When working remotely, communication is more important than when you’re in the office, and with great collaboration tools like Microsoft Teams, it’s hard to have an excuse not to be available.

    When working from home your goal should be for customers to say:

    Jason is a gun. Even though he works from home he is always available. I can reach out by any channel and I'm guaranteed to get a quick response.

    You also need to manage unnecessary interruptions.

  8. Communication - Do you send "Done Videos"?

    The big communication points with clients are:

    • Daily Scrums (Product Owners often don’t join)
    • Sprint Review, Retro and Planning
    • Done Videos

    Most Scrum teams do the first 2 well but Done Videos are less common.

    A picture is worth a thousand words; and a video is worth a thousand pictures.

    Clients love Done Videos. Done Videos offer transparency, visibility, testing, and early releasing of a feature they might otherwise have to wait weeks or months to see released. The video lets them see the new feature and enables early feedback, which is beneficial to both the developer and the client.

    The best way to demonstrate that a new piece of functionality is working is to record yourself using it successfully. this works as both a demo, as well as a training aid if they need to reference it again later.

    The benefits of Done Videos are:

    • Product Owner - The PO (often the client) can watch as many times as they like
    • New Developer - Shows what the feature does
    • Developer - They can be referenced in code for others in the future
    • UX designer (and tester) - Easy to can give feedback
    • User - can be included as documentation

    Figure: Video call with the client

    How to do a Done Video

    Do you know how to record a quick and dirty 'Done Video'?

  9. Communication - Do you know the options for remote meetings?

    The de facto approach of communicating via group emails and sharing files via a patchwork of different services is difficult, with the potential for missed messages and files.

    Microsoft Teams is recommended for company meetings and for internal communication. It's designed to provide an easier way for small groups of people to communicate and collaborate.

    Microsoft Teams' winning feature is its tight integration with Office services and Groups, which allows users to seamlessly and securely switch between editing documents, shared dashboards and planners, and group chat, video and voice calls. The simplicity of just setting up a Team and having access to all these shared services — without the need to spend hours configuring them is part of what Microsoft sees as Teams' selling point. Teams integration with email also allows messages sent to a designated Team address to be copied to a conversation in Teams.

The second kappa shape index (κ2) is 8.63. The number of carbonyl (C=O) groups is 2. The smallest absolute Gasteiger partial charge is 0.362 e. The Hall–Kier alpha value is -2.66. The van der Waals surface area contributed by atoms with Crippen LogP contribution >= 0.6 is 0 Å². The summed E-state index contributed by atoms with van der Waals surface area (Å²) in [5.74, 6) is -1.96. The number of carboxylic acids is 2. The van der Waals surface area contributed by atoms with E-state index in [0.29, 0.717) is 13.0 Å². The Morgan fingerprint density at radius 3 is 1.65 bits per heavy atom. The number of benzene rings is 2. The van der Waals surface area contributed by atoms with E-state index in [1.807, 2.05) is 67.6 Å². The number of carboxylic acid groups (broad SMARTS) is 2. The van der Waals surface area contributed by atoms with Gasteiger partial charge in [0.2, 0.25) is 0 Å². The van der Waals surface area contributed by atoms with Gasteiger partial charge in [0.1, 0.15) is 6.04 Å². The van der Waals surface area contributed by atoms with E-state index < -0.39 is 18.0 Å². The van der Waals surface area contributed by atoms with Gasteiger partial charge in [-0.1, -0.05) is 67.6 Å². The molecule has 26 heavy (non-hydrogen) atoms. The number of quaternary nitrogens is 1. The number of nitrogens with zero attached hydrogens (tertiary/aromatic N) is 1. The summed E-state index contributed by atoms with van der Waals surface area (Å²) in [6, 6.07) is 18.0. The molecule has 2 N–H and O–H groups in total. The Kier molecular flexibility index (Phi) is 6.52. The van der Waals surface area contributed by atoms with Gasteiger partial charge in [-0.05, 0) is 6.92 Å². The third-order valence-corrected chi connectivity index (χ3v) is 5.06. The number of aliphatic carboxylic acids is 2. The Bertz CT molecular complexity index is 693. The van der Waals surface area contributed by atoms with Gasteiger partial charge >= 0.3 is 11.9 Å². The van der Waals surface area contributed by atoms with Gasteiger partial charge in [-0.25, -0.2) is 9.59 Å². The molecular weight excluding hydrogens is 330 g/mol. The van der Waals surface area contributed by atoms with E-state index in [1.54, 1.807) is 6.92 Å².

What are the options?

    Zoom – is the leader in modern enterprise video communication, with an easy, reliable cloud platform for video and audio conferencing, chat, and webinars across mobile, desktop, and room systems. Zoom Rooms is the original software-based conference room solution used around the world in board, conference, huddle, and training rooms, as well as executive offices and classrooms.

    Microsoft Teams – Microsoft Teams came along and boasted some of the features that Skype for Business offered – predominantly persistent chat, instant messaging, individual and group voice/video calls, and scheduled meetings.

    Skype – an instant messaging app that provides online text messages and video chat services. Users may transmit both text and video messages and may exchange digital documents such as images, text, and video.

    Skype for Business – a solid communication product boasting multiple modalities and the ability to easily switch between them, as well as share a variety of content forms (e.g., desktop, application, whiteboard, poll). skype chat

    Figure: Bad example - Numerous group chats with no group name and therefore no way of tracking previous chats/files

    Teams chat

    Figure: Good example - Figure showing all of the team members. This group chat can be used over and over for project discussions with all data in one place and integrated with SharePoint.

  10. Do you give remote attendees the URL to shared videos?

    If the presenter wants to show a video, they should give remote attendees the URL to the video prior to playing.

    Videos never play well over a shared screen, as there could be a delay on the internet connection.

  11. Setup - Do you have a dedicated working space?

    At home, just like at work, it is good to have a space that is completely dedicated to your job. This will allow you to get into a work mindset when in this space, but also at the end of the day or during breaks allow you to remove yourself from the work environment.

    Having downtime from work is important for your mental health so don't not turn your entire home into your workspace.

    Figure: How you setup our home "spaceship" can affect your productivity while working remotely

  12. Setup - Do you have an ergonomic setup?

    An ergonomic setup ensures that you are using your computer in a way that will not injure or strain you in any way. As you will likely be sitting/standing at your desk for up to 8 hours it is crucial to not become complacent with the layout of your desk.

    Tips to remember when reviewing your desk:

    • Eyes should be level with the top of the screen
    • Eyes should be an arms length away from the screen